Course Overview

KS4 students will enjoy a varied and fulfilling GCSE which will increasingly allow them to be insightful, inquisitive and imaginative about the physical and human world around them. The GCSE is designed to encourage students to develop a greater sense of awe and wonder about the world through detailed studies of particular locations and processes, designed to encourage students to want to explore and investigate it for themselves. We hope to encourage students to be increasingly aware of our impact on the environment and the actions which can be taken to reduce it.


– The challenge of Natural Hazards
– The Living world
– Physical landscapes of the UK
– Changing economic world
– Urban issues and challenges
– Challenge of resource management
– Pre release
– Fieldwork – coasts, urban

Wider Impact:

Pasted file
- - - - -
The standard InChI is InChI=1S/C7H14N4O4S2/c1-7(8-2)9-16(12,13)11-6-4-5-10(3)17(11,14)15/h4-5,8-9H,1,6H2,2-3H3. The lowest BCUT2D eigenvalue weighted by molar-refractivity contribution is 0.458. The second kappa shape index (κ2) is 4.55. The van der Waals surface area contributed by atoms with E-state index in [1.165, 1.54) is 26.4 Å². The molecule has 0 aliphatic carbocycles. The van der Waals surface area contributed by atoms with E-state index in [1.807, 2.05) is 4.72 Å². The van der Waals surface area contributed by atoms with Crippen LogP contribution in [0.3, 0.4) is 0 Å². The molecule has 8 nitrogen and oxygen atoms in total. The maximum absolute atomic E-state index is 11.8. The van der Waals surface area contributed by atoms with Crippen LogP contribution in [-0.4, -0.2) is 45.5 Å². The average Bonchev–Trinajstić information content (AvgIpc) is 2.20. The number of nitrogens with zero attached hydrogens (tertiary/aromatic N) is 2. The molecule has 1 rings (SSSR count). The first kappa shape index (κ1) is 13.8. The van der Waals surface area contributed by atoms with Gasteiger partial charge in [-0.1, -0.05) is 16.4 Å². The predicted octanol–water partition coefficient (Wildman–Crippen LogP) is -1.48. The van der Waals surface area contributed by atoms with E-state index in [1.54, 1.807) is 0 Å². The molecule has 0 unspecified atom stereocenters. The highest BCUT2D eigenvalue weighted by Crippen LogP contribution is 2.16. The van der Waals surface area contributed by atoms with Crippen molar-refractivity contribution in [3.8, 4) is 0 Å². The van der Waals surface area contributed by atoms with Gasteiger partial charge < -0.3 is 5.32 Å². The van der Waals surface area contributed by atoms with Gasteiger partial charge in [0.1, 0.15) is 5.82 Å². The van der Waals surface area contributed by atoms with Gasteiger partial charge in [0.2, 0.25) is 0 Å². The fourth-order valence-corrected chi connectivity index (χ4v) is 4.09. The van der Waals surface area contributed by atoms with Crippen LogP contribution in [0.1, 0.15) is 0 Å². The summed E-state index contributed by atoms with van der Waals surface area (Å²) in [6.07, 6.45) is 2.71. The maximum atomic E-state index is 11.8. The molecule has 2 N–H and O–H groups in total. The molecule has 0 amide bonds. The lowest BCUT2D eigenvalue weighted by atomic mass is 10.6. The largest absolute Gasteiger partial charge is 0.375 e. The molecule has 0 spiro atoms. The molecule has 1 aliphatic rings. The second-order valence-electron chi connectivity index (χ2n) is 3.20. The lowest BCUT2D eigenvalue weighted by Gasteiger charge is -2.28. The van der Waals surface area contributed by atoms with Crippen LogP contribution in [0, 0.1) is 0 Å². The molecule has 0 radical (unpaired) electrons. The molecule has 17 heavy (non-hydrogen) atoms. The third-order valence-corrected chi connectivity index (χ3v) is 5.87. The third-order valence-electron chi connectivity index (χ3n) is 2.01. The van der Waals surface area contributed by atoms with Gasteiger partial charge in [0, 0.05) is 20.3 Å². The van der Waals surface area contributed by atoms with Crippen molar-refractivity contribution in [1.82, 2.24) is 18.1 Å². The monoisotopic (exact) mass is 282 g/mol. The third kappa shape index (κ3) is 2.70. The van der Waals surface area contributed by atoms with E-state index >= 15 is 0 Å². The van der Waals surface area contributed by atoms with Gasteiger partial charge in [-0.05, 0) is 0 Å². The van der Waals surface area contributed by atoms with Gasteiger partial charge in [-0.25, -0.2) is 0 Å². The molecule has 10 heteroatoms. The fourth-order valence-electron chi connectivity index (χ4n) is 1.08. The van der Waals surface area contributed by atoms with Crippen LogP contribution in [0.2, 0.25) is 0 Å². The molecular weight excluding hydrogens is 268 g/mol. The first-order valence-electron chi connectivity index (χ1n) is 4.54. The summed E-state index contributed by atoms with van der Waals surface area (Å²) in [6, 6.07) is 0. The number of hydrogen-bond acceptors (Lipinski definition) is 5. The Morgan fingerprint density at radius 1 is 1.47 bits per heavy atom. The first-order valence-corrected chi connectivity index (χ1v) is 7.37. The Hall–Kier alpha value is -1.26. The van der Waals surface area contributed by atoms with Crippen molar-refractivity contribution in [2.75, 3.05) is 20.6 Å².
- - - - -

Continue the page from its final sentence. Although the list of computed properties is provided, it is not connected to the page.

Geography at KS4 continues to have an important role in helping to equip students to continue to develop knowledge and skills to help them succeed in life. It provides a deeper understanding for all students of the different regions around the world, and encourages students to develop an analytical/evaluate approach to understanding the frameworks. This equips them with the skills and knowledge to influence their own lives. Cultural capital is further encouraged in geography through the use of contemporary case studies for example Rio and London. The study of these places enables students to understand the different social, economical and environmental opportunities and challenges and the wider impacts of this. Geography at KS4 aims for all students to discuss, to empathise, debate and explore ideas, where independent responses to new material are encouraged by all. Cultural capital is further encouraged by providing all students with the ability to personally explore a physical environment of the Norfolk coast and the urban environment of Cambridge. The study of geography at KS4 continues the process of developing students transferable skills which are essential to a number of careers e.g., problem solving, teamwork, investigation skills including the interpretation of more complex text and data, manipulation of data e.g. use of interquartile range to form conclusions and to take an evaluative attitude to them. We encourage use of GIS, and wider reading and engagement of current affairs to support learning.


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